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Eurelectric’s views on Dynamic Regulation to Enable Digitalisation

Eurelectric’s views on Dynamic Regulation to Enable Digitalisation

A Eurelectric response paper on CEER consultation on Dynamic Regulation to Enable Digitalisation of the Energy System

KEY MESSAGES

 Technological advancements, telecommunications and data analytics are revolutionising almost all economic sectors. Synergies between traditionally different sectors are developing (e.g. health and energy). Processes are becoming more efficient and new services and businesses are flourishing. In the energy sector, digitalisation is transforming the business architecture, redrawing boundaries and redefining relationships between consumers and utilities.

 At a time where boundaries between sectors are getting blurred, the regulatory framework must ensure that all data – and how it is exchanged – is covered by consistent and appropriate regulation. It needs to make sure that commercial players compete on equal terms to access data and provide services to consumers. Regulation must also ensure that DSOs have the right incentives and the necessary conditions to invest in/use smarter, digital solutions when costefficient and that privacy and security, including cybersecurity, are safeguarded.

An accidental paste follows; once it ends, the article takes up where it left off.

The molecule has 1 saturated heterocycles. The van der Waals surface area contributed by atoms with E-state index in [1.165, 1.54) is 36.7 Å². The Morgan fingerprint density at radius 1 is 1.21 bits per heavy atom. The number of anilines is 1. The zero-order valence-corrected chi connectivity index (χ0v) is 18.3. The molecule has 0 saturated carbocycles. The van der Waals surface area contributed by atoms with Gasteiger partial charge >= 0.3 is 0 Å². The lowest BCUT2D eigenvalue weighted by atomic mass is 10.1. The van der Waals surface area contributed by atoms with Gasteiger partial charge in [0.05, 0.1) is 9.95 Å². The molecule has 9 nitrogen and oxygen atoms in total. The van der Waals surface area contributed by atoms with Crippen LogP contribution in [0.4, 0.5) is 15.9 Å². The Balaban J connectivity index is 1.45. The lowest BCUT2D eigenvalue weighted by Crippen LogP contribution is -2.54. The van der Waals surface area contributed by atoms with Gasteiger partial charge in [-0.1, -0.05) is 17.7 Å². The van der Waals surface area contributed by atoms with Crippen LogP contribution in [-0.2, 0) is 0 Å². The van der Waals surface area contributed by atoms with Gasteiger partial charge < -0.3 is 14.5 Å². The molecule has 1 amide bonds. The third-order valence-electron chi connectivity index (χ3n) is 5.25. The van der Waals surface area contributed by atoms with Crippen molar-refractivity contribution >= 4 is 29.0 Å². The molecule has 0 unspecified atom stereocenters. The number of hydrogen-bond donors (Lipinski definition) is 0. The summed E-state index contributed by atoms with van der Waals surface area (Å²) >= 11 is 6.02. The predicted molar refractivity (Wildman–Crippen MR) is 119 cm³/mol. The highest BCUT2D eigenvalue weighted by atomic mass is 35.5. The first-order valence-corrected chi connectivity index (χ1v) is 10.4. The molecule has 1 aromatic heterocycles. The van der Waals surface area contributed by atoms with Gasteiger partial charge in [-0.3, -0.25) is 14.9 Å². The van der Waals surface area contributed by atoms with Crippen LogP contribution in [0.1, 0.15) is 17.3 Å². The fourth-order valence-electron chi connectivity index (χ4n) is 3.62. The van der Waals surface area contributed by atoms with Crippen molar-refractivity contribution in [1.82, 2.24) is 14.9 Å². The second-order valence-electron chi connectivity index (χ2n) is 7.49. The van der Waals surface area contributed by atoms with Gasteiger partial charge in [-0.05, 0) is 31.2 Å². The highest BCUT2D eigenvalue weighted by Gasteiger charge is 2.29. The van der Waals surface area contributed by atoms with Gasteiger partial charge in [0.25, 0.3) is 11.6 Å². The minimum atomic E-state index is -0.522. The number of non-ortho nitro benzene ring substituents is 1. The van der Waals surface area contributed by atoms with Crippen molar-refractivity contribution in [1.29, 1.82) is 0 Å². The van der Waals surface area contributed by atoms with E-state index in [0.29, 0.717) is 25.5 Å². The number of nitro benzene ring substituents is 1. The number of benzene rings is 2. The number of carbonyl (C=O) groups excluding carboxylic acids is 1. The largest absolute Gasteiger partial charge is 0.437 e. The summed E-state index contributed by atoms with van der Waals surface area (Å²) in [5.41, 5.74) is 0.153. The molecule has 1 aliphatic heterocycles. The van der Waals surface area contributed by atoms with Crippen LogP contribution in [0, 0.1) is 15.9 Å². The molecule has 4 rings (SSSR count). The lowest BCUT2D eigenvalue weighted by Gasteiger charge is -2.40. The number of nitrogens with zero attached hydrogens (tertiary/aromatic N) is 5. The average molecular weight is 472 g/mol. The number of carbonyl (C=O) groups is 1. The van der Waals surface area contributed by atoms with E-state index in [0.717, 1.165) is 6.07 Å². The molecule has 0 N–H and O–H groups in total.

 We agree that the value proposition for households basically relies around cost savings, convenience, choice and consumer participation. If a prioritization was needed, “choice” is probably the value proposition that would better fit with the future landscape, as customers are evolving from being a mostly uniform passive customer base to being active players, with very different needs in terms of energy and related services.  In our view, there are 3 key enablers to unlock the benefits of digitalisation for consumers: Competitive and liberalised markets, an innovation friendly regulatory framework and an enabling smart grid infrastructure.

 The main challenge for regulators will be to ensure that policy and regulation does not create an unjustified barrier to innovation – but rather promote it – while continuing to empower and protect consumers during the transition. In the energy sector, unnecessarily rigid and pervasive regulatory rules are probably the biggest barrier to the development of solutions that would better answer customers’ new requests.

 Going forward, we would suggest regulators to focus on the 5 following priorities: regulation of intermediaries, network tariffs, regulation of platforms and new market places, market based procurement of flexibility services by DSOs and best practice approaches to enable trials of new products and business models.

For more details: A Eurelectric response paper on CEER consultation on Dynamic Regulation to Enable Digitalisation of the Energy System

 

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